The church became highly visible in the community. Relationships with local broadcasters and news personalities gave the church an open door for communicating future projects. The positive name recognition that developed was invaluable.
But the most important result of all?
Remember the Magnet?
Passing by one of the give-away tables, a young woman picked up one of the packets and went home. Not thinking much about it at the time, she placed the imprinted magnet on her refrigerator.
Months later, she and her husband were struggling with their marriage. Ready to give up, they decided to visit a church and see if God couldn’t make a difference in their home. Recalling the magnet on her refrigerator door, the wife suggested to her husband that they visit First Baptist Church. God changed their hearts and renewed their marriage!
Months later it was one of the great blessings of my ministry to visit one of the venues giving away free packets of hurricane preparedness materials. There they were. The smiling couple with a new “storm-proof” marriage was busy at work and “weathering the storms of life.”
Imagine that you are in a room with an Iranian Jew, a Pakistani Muslim, a Nigerian animist, a Tibetan monk, a Chicago-born African-American, and a businessman from Memphis. You are each in this room for your entire life, and you are the only Christian in the room.
Who would you be most responsible to share the gospel with? You’d say, “That’s silly. I’d share the gospel with each of them.”
And if I kept putting people in the room with you, would you give me the same answer? I would hope so. This planet is that room… and we’re all in it together.
Who are we supposed to share the gospel with? Jesus said “all.” I believe He meant it.
The Sending-Organization Imperatives
When Jesus told His followers to make disciples of all the nations (Matthew 28:19), He was not referring to the modern concept of a nation, such as France, India, or the Philippines. The Greek word “ethne” referred to any group of people living together, typically along racial and cultural lines.
Since the 1990s, every major missionary-sending body has embraced an unreached people group strategy. In a historic speech at the Lausanne Conference on World Mission (1974), Ralph Winter argued that it simply didn’t make sense to focus on sending missionaries to evangelize a country (i.e., a nation with geographical and political boundaries), because there may be hundreds – or even thousands—of unique people groups within the borders of any given country. Sometimes those people groups lived on both sides of the geopolitical borders and straddled the borders of multiple countries.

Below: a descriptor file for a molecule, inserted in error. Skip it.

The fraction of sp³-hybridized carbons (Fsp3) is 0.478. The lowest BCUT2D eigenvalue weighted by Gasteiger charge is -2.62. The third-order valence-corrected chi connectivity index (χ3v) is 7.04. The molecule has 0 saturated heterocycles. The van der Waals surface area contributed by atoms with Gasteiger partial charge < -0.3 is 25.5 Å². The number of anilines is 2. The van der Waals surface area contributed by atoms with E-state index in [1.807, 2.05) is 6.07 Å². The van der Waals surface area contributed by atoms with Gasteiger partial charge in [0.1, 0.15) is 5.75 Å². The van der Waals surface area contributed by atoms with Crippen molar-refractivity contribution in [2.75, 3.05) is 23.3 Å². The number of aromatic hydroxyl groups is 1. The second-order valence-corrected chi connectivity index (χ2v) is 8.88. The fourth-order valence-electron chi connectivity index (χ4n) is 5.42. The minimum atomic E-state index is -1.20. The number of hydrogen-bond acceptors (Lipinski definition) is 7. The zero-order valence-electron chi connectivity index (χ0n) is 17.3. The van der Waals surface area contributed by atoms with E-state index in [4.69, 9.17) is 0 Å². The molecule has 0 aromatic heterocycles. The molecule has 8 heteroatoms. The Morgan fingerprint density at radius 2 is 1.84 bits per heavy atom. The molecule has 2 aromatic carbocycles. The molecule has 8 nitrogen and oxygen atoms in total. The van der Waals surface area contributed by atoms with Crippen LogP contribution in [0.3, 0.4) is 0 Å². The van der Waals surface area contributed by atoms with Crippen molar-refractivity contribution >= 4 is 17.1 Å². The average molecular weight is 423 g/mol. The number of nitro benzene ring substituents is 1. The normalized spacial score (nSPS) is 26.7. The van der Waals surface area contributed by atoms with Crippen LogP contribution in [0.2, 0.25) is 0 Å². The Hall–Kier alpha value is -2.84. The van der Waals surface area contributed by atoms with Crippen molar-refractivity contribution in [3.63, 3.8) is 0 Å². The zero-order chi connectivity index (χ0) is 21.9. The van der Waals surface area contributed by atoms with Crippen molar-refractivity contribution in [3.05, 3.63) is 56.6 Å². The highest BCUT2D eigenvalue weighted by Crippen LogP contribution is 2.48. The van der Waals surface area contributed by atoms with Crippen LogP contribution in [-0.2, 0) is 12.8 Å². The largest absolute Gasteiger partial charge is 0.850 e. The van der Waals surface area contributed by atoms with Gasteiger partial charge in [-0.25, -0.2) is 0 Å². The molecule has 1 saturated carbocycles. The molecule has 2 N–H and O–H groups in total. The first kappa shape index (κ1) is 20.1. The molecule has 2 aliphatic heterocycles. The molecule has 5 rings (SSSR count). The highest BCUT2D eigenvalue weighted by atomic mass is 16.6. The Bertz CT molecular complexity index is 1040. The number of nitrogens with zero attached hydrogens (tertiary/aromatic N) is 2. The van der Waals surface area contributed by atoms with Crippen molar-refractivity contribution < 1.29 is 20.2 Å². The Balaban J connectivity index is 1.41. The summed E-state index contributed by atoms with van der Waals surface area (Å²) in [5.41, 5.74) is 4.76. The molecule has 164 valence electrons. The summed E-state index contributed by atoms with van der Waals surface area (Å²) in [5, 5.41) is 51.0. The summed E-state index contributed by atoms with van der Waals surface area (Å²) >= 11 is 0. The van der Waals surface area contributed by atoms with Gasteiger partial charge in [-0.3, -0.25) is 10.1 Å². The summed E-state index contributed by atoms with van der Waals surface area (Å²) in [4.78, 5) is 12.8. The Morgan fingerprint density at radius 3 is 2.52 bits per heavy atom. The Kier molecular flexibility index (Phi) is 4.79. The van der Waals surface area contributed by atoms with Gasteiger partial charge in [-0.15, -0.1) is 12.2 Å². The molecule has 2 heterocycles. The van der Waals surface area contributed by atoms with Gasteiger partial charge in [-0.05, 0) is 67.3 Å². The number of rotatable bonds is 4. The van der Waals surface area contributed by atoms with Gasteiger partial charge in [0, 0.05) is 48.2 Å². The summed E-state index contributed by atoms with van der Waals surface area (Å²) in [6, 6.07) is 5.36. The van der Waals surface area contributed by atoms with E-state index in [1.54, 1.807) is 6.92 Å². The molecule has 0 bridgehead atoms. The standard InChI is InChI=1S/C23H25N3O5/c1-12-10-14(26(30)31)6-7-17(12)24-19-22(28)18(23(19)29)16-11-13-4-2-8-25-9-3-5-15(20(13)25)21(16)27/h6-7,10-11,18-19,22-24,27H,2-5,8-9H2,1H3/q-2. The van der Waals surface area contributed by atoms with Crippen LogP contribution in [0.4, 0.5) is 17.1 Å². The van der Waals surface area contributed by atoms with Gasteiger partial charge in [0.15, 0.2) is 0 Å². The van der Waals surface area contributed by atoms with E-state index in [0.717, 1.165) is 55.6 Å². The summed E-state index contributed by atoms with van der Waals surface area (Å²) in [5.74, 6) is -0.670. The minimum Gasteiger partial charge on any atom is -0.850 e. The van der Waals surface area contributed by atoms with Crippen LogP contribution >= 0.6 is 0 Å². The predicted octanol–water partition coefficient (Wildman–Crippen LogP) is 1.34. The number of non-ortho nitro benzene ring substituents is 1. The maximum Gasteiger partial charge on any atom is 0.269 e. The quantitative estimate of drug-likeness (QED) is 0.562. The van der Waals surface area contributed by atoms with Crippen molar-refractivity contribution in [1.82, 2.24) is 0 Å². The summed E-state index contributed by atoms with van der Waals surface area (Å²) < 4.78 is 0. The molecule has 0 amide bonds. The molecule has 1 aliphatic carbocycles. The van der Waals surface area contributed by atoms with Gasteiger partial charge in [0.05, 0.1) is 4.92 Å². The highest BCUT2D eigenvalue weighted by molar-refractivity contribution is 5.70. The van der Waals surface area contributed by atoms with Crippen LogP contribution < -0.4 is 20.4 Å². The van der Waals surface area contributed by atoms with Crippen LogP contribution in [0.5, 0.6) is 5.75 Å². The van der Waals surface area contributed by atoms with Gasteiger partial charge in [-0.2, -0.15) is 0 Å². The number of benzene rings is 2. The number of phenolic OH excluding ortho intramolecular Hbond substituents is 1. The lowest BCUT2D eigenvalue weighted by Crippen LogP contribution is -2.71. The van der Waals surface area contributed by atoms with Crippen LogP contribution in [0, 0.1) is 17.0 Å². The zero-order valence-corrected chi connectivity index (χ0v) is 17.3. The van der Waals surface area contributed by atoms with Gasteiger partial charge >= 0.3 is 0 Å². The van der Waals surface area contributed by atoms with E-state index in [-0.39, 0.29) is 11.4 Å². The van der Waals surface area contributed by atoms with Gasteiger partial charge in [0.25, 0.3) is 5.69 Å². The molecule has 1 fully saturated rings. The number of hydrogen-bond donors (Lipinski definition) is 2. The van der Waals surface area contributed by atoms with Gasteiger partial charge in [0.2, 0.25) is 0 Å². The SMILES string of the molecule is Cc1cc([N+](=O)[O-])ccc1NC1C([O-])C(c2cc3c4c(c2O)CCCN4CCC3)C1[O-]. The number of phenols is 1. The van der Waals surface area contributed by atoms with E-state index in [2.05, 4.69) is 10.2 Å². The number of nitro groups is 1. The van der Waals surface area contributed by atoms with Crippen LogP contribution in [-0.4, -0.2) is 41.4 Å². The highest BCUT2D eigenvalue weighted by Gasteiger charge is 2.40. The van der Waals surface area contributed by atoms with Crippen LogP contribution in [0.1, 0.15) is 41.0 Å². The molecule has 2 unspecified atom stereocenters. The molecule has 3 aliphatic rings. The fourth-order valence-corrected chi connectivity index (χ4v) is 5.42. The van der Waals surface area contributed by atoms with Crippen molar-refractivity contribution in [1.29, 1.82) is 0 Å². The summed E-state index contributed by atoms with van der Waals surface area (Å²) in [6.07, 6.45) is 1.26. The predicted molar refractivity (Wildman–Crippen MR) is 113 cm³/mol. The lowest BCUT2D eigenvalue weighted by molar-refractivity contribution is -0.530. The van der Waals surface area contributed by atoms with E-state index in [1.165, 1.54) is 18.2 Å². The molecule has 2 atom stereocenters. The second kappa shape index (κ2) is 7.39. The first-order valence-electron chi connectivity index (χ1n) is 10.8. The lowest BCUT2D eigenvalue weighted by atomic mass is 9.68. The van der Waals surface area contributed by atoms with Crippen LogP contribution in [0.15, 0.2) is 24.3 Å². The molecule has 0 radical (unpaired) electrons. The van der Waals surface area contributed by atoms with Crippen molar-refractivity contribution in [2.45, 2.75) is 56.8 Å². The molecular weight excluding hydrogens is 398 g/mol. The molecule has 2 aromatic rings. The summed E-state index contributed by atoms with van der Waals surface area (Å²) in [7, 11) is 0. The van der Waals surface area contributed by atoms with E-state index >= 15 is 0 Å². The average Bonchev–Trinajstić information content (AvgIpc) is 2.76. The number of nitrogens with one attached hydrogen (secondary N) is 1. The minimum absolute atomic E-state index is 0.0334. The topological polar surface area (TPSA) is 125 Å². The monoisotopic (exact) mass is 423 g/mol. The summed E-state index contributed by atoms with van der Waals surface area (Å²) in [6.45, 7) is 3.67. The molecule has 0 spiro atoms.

What is a people group? That depends on who composes the definition. There are approximately 7,000 languages in the world, but when you include natural associations derived from dialects and ethnicity, human beings can fall into 13,000 different “people groups.” However, if you add other bases for affinity – such as religion, caste, education, politics, ideology, customs, or shared history – you could identify as many as 24,000 groups of people in the world. Consequently, the people group definitions and counts vary widely.
Mission organizations have worked hard at identifying and classifying people groups as reached or unreached. Again, the definitions vary somewhat, but an unreached people group is one where less than 2% of the population is composed of evangelical Christians. Unreached people groups are either engaged or unengaged… engaged groups have been penetrated by someone attempting to implement a church planting strategy as a primary means of spreading the gospel.
Millions of dollars are raised each year and thousands of churches have become involved in the effort to reduce and eliminate the number of unengaged, unreached people groups on the planet. The people group strategy is an essential way of identifying groups with little or no access to the gospel. It offers a way for mission organizations with limited funding to prioritize where dollars and personnel will be deployed. It opens up new ways for individual churches to become directly involved in global missions.
But there is a major problem with an exclusive commitment to a people group strategy.
The Biblical Imperative: ALL
Most mission groups define an unreached people group as one where less than 2% are evangelical Christians. What’s wrong with that?
Jesus commanded us to do much more.
Many mission leaders refer to the effort to carry the gospel to unreached people groups as “finishing the task,” when in truth (if you believe 2% is the goal), you have only just begun the task. In the Bible, God reveals His heart for every person:
- He is the shepherd who doesn’t stop at finding 2% of the sheep, or 99% of the sheep: He does not stop until every last sheep is rescued.